Columbia Records (CK 86295)
Release Date: 2002
Conducted by Pete Anthony
|1.||Worm Lounge #1 (Worms in Black)|
|9.||Hunting For K|
|10.||J Nabbed / K's Back|
|11.||The Real Story|
|13.||The Defense Begins|
|17.||Worm Lounge #2|
|Track lengths not available for this album. If you have track length/time information for this album, please e-mail it to us at firstname.lastname@example.org and we will add it to the database.|
|by Dan Goldwasser
on August 19th, 2002
Some films have no real purpose in being made. That statement holds especially true for some film sequels. In the case of Men in Black II, there was no real need for it to be made. But, as we all know, Hollywood doesn't really worry too much about necessity. So we end up with a film like Men in Black II. To its credit, the film was entertaining and I never found myself glancing at my watch, since I felt that the films pace had time flying on by. Of course, after the face, I did discover that the reason for that was due to the films incredibly short running time. The plot line is rather similar to the first film, except that the roles are now reversed: J (Will Smith) needs to get K (Tommy Lee Jones) and his memory back, or else the deadly (yet stunning) Serleena (Lara Flynn Boyle) will destroy the earth. Yeah, there are other plot elements going on, some with strangely familiar parallels to those of the first film, but I'm not going to get into them here. Returning to underscore this sequel is composer Danny Elfman, who got an Academy Award nomination for his work on the first film. Elfman's score fits the film like a well-tailored suit, and in some ways, actually improves upon the original score.
The "Logos" and "Titles" bring us the familiar Men in Black theme that we heard in the first film, but with a slight variation. It's enjoyable, and the opening title sequence, filled with planet after planet being destroyed, gives it a bit of a Mars Attacks! kind of flare. Elfman employs a chorus in this score more than he did in the first film, and the swinging bit at the end of "Titles" gives it a bit of a retro-60's edge. Action cues are not absent on this album, that's for sure. From "Big Jeff" to "The Chase" and "The Light", Elfman uses the mixture of orchestral and synth percussion that he tried in Planet of the Apes and mastered in Spider-Man. In fact, this score is a bit like that latter film, mixed with Men in Black.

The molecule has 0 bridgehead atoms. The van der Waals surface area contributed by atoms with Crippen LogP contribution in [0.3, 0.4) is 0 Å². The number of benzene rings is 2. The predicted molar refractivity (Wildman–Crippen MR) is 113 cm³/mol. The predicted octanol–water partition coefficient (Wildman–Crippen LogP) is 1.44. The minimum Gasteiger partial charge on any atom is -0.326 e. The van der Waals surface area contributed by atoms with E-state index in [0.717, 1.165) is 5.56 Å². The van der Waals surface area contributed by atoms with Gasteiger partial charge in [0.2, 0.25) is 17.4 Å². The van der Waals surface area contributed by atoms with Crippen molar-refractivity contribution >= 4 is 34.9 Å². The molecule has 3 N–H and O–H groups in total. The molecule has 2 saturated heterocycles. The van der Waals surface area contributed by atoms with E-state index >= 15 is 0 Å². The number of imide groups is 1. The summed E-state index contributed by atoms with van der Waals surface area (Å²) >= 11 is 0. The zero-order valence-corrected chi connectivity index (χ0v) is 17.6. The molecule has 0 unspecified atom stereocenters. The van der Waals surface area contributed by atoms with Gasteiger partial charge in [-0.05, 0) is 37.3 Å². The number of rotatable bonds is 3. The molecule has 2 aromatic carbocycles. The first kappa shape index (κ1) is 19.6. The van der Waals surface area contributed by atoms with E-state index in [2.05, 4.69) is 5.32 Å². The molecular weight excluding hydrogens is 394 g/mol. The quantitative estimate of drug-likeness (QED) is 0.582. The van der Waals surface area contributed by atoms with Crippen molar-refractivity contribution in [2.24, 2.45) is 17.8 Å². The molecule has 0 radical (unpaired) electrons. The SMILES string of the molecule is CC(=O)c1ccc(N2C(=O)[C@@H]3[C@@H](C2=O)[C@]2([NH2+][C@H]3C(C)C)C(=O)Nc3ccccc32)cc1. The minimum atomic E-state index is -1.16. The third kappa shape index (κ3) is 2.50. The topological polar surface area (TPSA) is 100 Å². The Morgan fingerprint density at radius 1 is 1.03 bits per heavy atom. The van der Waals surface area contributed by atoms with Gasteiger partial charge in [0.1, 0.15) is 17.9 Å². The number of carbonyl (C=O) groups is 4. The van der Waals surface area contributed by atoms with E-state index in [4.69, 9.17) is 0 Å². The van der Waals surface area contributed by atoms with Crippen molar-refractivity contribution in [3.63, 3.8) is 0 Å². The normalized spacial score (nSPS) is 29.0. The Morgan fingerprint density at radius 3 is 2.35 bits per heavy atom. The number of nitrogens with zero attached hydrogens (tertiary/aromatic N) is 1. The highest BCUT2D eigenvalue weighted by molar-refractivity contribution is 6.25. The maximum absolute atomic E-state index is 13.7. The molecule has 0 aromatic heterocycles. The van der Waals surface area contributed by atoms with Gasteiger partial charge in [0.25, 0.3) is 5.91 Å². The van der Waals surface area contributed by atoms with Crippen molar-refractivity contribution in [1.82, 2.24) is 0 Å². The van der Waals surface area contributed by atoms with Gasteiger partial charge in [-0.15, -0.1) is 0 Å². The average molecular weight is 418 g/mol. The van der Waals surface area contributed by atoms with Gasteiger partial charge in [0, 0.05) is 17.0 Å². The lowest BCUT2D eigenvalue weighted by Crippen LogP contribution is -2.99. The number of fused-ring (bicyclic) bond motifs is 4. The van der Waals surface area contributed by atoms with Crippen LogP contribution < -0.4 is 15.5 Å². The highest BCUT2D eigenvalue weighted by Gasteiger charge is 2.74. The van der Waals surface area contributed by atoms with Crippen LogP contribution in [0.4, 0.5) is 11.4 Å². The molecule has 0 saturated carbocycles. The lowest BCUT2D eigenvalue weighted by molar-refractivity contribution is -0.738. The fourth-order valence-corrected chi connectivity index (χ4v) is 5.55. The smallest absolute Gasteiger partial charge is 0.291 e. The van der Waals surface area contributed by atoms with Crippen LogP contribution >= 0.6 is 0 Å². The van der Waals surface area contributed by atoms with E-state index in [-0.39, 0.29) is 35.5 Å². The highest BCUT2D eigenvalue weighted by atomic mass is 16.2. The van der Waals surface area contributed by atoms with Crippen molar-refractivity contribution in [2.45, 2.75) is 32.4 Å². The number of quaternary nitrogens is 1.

Of course there are some emotionally softer cues, such as "Heart Thump", "The Real Story", and parts of "The Light". The ending of the film (in "The Finale") is so similar in concept to the end of the first film, that you have to wonder if the writers even bothered to try to do something original for this film. However, Elfman's score is book ended on both sides by "source cues" for the worms: "Worm Lounge #1" and "Worm Lounge #2" are jazzy Mancini-esque renditions of the main themes heard in the film. Cheesy? Yes. Highly enjoyable? Absolutely! Finally, Elfman takes us back to the main titles, as he is prone to do, with "Titles Revisited" - a remix of the main titles track, of a sorts.
What album for a Will Smith film would be complete without a Will Smith song? In this case, we get "Black Suits Comin' (Nod Ya Head)", a song that is thankfully at the end of the album, so you can just stop it if you have no desire to listen to it. Coming right before it, though, is the rather amusing rendition of "I Will Survive" as sung by Frank the Pug. The replay value on this track is slim, but it's novel and amusing.
In the end, this score wouldn't have existed if not for Hollywood's tendency to make sequels for films that make money, regardless of the need for them. That being said, I'm glad Elfman didn't just rehash his old score, but rather worked from it as a base, and improved upon it in some subtle ways, much like he did with Batman Returns. Is this a better score? Debatable - that's for you to decide. Fans of Elfman and Men in Black and Mars Attacks! will find this one worth picking up.
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